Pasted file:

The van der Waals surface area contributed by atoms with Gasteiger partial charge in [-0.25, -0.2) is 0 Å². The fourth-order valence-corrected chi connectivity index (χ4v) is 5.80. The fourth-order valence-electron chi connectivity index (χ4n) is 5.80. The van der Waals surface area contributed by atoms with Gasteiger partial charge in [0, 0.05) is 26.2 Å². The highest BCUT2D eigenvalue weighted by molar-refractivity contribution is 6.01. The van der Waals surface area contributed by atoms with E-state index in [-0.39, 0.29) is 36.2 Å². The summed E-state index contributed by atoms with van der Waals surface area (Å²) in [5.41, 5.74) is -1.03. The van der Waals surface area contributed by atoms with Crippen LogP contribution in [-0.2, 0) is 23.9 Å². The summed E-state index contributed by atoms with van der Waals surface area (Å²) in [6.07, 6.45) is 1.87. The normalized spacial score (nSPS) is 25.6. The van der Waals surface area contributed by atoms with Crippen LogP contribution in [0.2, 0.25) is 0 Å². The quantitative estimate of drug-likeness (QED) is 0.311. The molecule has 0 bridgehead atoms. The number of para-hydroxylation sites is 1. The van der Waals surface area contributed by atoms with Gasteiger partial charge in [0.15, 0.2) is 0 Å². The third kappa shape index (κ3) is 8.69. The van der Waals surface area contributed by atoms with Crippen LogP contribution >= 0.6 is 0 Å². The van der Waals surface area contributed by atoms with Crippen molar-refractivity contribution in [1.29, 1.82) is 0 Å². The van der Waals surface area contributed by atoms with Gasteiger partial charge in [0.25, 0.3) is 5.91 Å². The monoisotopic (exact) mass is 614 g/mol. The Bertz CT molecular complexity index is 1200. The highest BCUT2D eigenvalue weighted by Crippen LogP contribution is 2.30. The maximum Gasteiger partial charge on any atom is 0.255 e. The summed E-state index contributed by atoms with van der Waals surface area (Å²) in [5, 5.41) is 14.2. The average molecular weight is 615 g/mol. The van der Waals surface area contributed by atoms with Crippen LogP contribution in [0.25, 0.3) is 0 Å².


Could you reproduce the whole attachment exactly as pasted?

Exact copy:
The van der Waals surface area contributed by atoms with Gasteiger partial charge in [-0.25, -0.2) is 0 Å². The fourth-order valence-corrected chi connectivity index (χ4v) is 5.80. The fourth-order valence-electron chi connectivity index (χ4n) is 5.80. The van der Waals surface area contributed by atoms with Gasteiger partial charge in [0, 0.05) is 26.2 Å². The highest BCUT2D eigenvalue weighted by molar-refractivity contribution is 6.01. The van der Waals surface area contributed by atoms with E-state index in [-0.39, 0.29) is 36.2 Å². The summed E-state index contributed by atoms with van der Waals surface area (Å²) in [5.41, 5.74) is -1.03. The van der Waals surface area contributed by atoms with Crippen LogP contribution in [-0.2, 0) is 23.9 Å². The summed E-state index contributed by atoms with van der Waals surface area (Å²) in [6.07, 6.45) is 1.87. The normalized spacial score (nSPS) is 25.6. The van der Waals surface area contributed by atoms with Crippen LogP contribution in [0.2, 0.25) is 0 Å². The quantitative estimate of drug-likeness (QED) is 0.311. The molecule has 0 bridgehead atoms. The number of para-hydroxylation sites is 1. The van der Waals surface area contributed by atoms with Gasteiger partial charge in [0.15, 0.2) is 0 Å². The third kappa shape index (κ3) is 8.69. The van der Waals surface area contributed by atoms with Crippen LogP contribution >= 0.6 is 0 Å². The van der Waals surface area contributed by atoms with Crippen molar-refractivity contribution in [1.29, 1.82) is 0 Å². The van der Waals surface area contributed by atoms with Gasteiger partial charge in [0.25, 0.3) is 5.91 Å². The monoisotopic (exact) mass is 614 g/mol. The Bertz CT molecular complexity index is 1200. The highest BCUT2D eigenvalue weighted by Crippen LogP contribution is 2.30. The maximum Gasteiger partial charge on any atom is 0.255 e. The summed E-state index contributed by atoms with van der Waals surface area (Å²) in [5, 5.41) is 14.2. The average molecular weight is 615 g/mol. The van der Waals surface area contributed by atoms with Crippen LogP contribution in [0.25, 0.3) is 0 Å².